P19231: Training Wheels
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Systems Design

Table of Contents

Team Vision for System-Level Design Phase

This phase of our project design enabled our team to make informed decisions on the future design path for our project. We were able to deliberate multiple solutions of varying feasibility that satisfied the customer requirements and engineering requirements presented to our team. From there, we compared the theoretical solutions against one another to determine the ideal project path before purchasing the specific components for the upcoming Detailed Design Phase.

Our team goals for this phase were as follows:

With our goals established, we accomplished the following during this phase:

Revised Requirements

Updated Customer Requirements

Updated Customer Requirements

Updated Customer Requirements

A working document of the Customer Requirements can be found: https://docs.google.com/spreadsheets/d/1PiWiCmXyhGVuLG3a6Nnke63W18Wcn8_lX0GDFy26cww/edit#gid=0

Updated Engineering Requirements

Updated Engineering Requirements

Updated Engineering Requirements

A working document of the Engineering Requirements can be found: https://docs.google.com/spreadsheets/d/1PiWiCmXyhGVuLG3a6Nnke63W18Wcn8_lX0GDFy26cww/edit#gid=0

Updated Risk Assessment

 Risk Assessment 1

Risk Assessment 1

 Risk Assessment 2

Risk Assessment 2

 Risk Assessment 3

Risk Assessment 3

A working document of the Engineering Requirements can be found: https://docs.google.com/spreadsheets/d/1uTs5DxRef5OmfrblO7XCYaX0OTRneTzGMSV83dLWO_A/edit?usp=sharing

FMEA

FMEA

FMEA

Functional Decomposition

Functional Decomposition

Functional Decomposition

Transformation Diagram

Transformation Diagram

Transformation Diagram

Benchmarking

Benchmarking Analysis

Benchmarking Analysis

Microcontroller Benchmarks

Microcontroller Benchmarks

General Design

General Design and Location of Major Subsystems

General Design and Location of Major Subsystems

System State Diagram

System State Diagram

Morphological Chart and Concept Selection

A Morphological Chart presents the challenges or functions required of our project and then proposes several reasonable solutions that our team is to analyze. These solutions have been pictorially displayed for clarity.

Pugh Chart and Concept Selection

With concept ideas for the overall system generated from the Morphological Chart, Pugh Charts were used to analyze the brainstormed solutions against one another and determine a score. This process was determined to be most effective when analyzing individual subsystems of our design rather than analyzing the entire system at once. A Pugh Chart works by comparing solutions of a (sub)system against various functional and aesthetic requirements of specified importance. A datum is selected and each solution is then determined to be better than (designated by a +) or worse than (designated with a -) the datum. Each solution option then tallies the total positive and negative scores as a form of grading each concept against the others. Some criteria are weighted higher than others based on perceived importance; this has been factored into the final scores for each solution. Using this information, the best option(s) for the design can then be identified.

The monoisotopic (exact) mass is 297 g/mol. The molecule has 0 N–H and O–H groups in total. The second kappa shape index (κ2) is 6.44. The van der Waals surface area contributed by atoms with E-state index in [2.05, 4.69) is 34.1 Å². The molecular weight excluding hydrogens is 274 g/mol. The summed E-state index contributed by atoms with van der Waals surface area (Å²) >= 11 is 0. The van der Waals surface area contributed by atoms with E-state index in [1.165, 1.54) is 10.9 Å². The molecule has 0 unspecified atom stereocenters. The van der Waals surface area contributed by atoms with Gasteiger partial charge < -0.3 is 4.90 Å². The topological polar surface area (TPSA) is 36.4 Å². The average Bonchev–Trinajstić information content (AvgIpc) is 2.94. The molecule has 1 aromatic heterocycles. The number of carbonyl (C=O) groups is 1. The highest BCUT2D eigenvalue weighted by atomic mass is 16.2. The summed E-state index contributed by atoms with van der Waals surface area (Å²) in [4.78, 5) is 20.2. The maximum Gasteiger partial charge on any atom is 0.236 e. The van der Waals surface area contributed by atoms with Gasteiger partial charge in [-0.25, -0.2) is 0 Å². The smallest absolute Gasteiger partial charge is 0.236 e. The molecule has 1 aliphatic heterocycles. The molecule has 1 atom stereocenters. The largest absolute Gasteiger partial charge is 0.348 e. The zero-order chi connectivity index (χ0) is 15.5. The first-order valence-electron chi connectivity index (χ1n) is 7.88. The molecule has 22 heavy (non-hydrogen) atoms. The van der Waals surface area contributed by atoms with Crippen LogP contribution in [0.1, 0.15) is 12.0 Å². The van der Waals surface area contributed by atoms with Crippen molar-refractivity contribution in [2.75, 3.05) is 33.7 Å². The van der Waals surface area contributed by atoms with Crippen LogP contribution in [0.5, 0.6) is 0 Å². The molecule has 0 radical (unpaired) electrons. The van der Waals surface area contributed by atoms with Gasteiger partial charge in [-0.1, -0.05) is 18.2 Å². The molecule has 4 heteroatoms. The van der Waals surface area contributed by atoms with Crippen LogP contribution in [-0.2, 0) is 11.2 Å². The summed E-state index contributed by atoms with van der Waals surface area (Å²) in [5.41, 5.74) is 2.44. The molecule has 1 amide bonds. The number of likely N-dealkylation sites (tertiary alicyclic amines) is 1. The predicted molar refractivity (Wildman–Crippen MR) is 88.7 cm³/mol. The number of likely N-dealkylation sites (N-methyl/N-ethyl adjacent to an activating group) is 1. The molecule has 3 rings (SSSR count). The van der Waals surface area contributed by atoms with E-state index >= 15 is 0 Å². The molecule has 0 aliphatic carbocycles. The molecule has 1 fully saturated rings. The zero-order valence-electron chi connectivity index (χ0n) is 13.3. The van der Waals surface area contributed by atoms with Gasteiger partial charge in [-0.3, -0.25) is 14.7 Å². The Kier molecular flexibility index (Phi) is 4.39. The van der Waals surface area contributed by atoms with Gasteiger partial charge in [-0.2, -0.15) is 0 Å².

Clutch System Pugh Chart

Clutch System Pugh Chart

Shifter System Pugh Chart

Shifter System Pugh Chart

Mounting Method Pugh Chart

Mounting Method Pugh Chart

Haptic Feedback Pugh Chart

Haptic Feedback Pugh Chart

ECU System Morph Chart

ECU System Morph Chart

Data Management System Pugh Chart

Data Management System Pugh Chart

Communication Protocol Pugh Chart

Communication Protocol Pugh Chart

Feasibility: Prototyping, Analysis, Simulation

Clutch Pedal Design

The clutch pedal module is believed to have the largest range of possible physical and mechanical structures. Basic concepts for the Pugh Chart clutch pedal designs were drawn for a better idea of what they may look like.

Clutch Pedal Designs Clutch Pedal Designs Continued

Three prototypes were then created for clutch pedal designs. The first was a simple linear spring (Top). The second was a clamp with a torsion spring (Middle). The third design was a more complicated one, with a small hydraulic piston and multiple brackets and joints (Bottom). This third setup was found in the surplus items of the senior design lab. It was a very viable design, so we included it in our prototyping.